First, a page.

Let’s get one thing out of the way: I’ve never played any other Dragon Ball Z games, and I’ve never really watched the show. Others have already written off this game because it includes so few updates from the first two Budokai Tenkaichi games, which in turn borrowed a lot from the original Budokai series. I have no idea how this game compares to its forebears, so I’ll judge it on its standalone quality.
Dragon Ball Z: Budokai Tenkaichi 3 confounds at every turn. It is frustrating and unforgiving in a way that makes the player unsure if he sucks because he’s inexperienced or if the game is inherently flawed. Exemplifying every single ridiculous anime cliché in the book, Budokai Tenkaichi 3 laughs in the face of the serious reviewer, saying “Go ahead, take me seriously.”
Budokai Tenkaichi, which roughly translates to “Strongest Under the Heavens Martial Arts Tournament” captures the feel of the cartoon exactly, with seizure-inducing speed, cornball dialogue, and outrageously grandiose battle scenes. The swooping camera, responsive remote gestures and intricate animations make for an intensely cinematic experience. This is the closest that gamers have come to being inside a cartoon, so far, anyway.
The Budokai series is unlike any fighter you’ve ever played. The game’s sense of space is the most dramatic innovation to the fighting genre since Super Smash Bros. introduced 4-player matches. You’re not limited to a 2D plane, and let’s be honest, even 3D fighters like Tekken and Soul Caliber essentially take place on a 2D plane. You and your antagonist arc corkscrew and plummet across vast landscapes in what plays like a ballet of combat. It is the Yngwie Malmsteen of fighters. Its excess knows no limits. From the moment you load the game, it hits you full bore, and pummels your senses until you just want to take a nap or whip your controller across the room — whichever comes first.
By the same token, Budokai Tenkaichi 3‘s tragic flaw is its sheer “bigness”. Never before has there been better argument for brevity in game design. The 161 playable characters are a nice treat for obsessive fans, but wouldn’t it have been better to feature a fraction of that amount, giving each character more personality and a unique fighting style? At what point do the designers begin recycling the same character with a fresh coat of paint? The same goes for game modes, unlockables, and even title screens (well over a dozen, no joke). One has to keep track of five different status bars, a staggeringly complex combo system, and cutscene prompts. The “more is more” philosophy is applied throughout, which makes sense when you consider that the game is based on an anime consisting of people flying around and grunting at each other…for hours.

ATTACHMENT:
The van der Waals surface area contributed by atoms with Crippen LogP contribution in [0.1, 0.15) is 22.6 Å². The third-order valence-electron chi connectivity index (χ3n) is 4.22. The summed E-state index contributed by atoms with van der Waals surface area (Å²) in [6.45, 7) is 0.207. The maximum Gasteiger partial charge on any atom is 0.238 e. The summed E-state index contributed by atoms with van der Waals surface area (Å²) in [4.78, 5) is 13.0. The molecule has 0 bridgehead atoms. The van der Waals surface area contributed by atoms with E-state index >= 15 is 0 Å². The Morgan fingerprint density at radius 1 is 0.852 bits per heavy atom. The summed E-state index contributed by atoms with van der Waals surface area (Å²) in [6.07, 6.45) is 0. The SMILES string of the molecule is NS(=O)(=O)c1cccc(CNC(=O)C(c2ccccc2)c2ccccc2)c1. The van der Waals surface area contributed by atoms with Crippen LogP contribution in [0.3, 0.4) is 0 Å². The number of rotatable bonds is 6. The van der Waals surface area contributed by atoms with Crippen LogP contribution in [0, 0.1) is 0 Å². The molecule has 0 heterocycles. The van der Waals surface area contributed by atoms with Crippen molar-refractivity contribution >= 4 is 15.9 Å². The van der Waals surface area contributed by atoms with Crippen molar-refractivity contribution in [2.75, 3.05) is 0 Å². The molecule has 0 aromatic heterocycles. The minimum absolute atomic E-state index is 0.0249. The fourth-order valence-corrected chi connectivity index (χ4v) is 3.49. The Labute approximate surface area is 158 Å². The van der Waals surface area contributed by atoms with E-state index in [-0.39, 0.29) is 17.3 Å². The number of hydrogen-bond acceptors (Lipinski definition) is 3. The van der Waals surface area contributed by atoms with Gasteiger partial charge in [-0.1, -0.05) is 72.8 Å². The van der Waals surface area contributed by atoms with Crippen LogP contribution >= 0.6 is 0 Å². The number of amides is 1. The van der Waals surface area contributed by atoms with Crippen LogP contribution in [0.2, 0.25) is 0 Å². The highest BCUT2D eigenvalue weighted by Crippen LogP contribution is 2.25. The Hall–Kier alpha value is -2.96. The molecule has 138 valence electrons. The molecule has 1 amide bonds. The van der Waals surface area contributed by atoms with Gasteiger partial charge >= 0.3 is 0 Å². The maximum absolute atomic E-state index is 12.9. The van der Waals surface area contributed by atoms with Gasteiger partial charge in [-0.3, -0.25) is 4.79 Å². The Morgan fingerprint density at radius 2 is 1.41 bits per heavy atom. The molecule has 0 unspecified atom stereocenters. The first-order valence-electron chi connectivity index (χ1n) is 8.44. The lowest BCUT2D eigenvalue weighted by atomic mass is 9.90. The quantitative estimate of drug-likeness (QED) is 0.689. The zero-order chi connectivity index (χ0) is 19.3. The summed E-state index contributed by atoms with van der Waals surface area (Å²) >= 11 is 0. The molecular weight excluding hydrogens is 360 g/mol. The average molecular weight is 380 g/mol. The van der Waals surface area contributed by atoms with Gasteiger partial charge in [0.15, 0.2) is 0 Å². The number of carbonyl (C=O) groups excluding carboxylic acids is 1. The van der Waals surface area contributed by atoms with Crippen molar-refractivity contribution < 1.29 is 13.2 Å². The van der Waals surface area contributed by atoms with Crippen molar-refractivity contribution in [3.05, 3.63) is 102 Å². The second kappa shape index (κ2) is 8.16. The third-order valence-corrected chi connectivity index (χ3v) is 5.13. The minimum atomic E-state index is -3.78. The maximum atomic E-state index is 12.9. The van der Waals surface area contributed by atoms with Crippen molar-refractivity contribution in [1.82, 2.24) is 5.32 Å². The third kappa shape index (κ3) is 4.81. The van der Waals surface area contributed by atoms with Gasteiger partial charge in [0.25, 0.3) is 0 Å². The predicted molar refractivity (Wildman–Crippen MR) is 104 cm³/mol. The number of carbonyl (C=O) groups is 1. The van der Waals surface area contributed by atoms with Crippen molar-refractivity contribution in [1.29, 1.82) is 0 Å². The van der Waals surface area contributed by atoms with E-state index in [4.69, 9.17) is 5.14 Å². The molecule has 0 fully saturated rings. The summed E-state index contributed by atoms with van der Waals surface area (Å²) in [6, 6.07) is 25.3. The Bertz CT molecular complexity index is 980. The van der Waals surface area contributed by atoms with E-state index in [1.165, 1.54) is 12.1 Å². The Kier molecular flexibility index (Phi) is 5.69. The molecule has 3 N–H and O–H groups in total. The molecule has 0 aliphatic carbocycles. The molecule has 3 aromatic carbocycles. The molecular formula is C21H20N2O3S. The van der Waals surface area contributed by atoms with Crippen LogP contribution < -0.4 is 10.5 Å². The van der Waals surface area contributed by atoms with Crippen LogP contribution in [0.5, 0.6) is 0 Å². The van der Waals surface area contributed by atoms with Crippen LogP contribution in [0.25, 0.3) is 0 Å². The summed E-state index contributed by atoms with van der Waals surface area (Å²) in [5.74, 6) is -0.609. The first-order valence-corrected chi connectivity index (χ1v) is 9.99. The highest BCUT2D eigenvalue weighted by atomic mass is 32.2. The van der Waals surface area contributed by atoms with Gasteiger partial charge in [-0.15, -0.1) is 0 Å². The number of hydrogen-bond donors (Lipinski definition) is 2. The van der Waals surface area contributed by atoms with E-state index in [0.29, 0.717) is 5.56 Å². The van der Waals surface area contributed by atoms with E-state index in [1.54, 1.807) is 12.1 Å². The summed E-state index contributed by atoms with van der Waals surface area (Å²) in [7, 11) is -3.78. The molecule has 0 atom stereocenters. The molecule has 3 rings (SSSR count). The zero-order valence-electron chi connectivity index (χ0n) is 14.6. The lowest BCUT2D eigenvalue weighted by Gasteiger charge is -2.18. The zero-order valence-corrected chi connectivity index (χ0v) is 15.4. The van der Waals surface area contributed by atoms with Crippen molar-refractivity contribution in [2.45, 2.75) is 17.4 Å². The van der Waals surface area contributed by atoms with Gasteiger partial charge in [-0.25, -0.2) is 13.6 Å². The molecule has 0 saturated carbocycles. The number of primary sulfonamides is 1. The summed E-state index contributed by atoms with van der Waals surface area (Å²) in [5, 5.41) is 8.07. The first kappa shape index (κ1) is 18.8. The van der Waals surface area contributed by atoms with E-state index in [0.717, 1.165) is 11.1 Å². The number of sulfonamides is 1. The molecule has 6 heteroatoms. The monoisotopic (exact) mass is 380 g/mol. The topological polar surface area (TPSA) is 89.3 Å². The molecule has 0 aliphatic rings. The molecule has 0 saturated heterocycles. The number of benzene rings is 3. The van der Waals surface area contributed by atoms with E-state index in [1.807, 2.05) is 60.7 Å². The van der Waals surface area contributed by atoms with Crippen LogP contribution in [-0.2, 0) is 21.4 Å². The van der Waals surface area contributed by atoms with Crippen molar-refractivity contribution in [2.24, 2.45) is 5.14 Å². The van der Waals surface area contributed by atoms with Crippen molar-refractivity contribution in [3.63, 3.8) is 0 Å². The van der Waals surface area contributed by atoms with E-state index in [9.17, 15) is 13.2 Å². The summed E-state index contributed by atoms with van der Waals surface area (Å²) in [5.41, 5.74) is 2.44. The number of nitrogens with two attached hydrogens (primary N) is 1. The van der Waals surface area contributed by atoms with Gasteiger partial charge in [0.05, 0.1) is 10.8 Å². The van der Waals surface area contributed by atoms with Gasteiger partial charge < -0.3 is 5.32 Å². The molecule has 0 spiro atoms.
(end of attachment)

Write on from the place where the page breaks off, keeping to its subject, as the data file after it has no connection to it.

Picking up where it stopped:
The basic combat elements are a mixed bag. Taking a cue from Super Smash Bros., it’s a simplistic, largely two-button affair. However, button-mashing will get you nowhere. It takes a long time to get the hang of it, but the aforementioned dance of offense, defence, and transportation is a surprisingly complex skill. Once mastered, new levels of gameplay are unearthed and the game becomes infinitely less frustrating. Breaking up this frenetic action is Ki-charging. Ki is energy that you can either shoot at your adversary in fiery orbs or charge up for earth-shaking attacks. While these attacks are fun to watch at first, pausing the action to charge up not only leaves you open to attacks, but totally kills your buzz.
The 9th Rule of Fight Club: No crying!
The “Dragon History” mode allows players to relive famous battles from the cartoons. The fights are peppered with player-initiated cutscenes that pad out the story. Infuriatingly, you’ll fight with everything you’ve got, initiate the cut-scene, and then find out that you were never intended to really win in the first place. Unless you already know the plot from the anime, you never know if you’re wasting your time fighting. Your enemy may call in a fresh replacement, change forms (with a new health bar), or run away. It’s impossible to strategize because your enemy’s health bar is no indication of how much more damage he can take. Why even include it?
The game’s online element, probably its main selling point over previous iterations, is universally disappointing. The problem is, the gameplay is unforgivably laggy. Budokai Tenkaichi 3‘s fun is defined by speed, so anything but a smooth connection renders the game nearly unplayable. Secondly, when the game stutters, it throws off your combos, leaving you flailing around with your Wii Remote, trying to get the sensor bar to register your embarrassing gesticulations.
An awesome game is buried in this miasma of loose ends and superfluous content. If the developers had parsed the game down by a few dozen modes, levels, and characters, refining their craft rather than cramming it full of fluff, this would be a landmark title. Sanding down the game’s rough edges should have taken place across the first two titles in the franchise; the lack of such refinement is, at this point, inexcusable.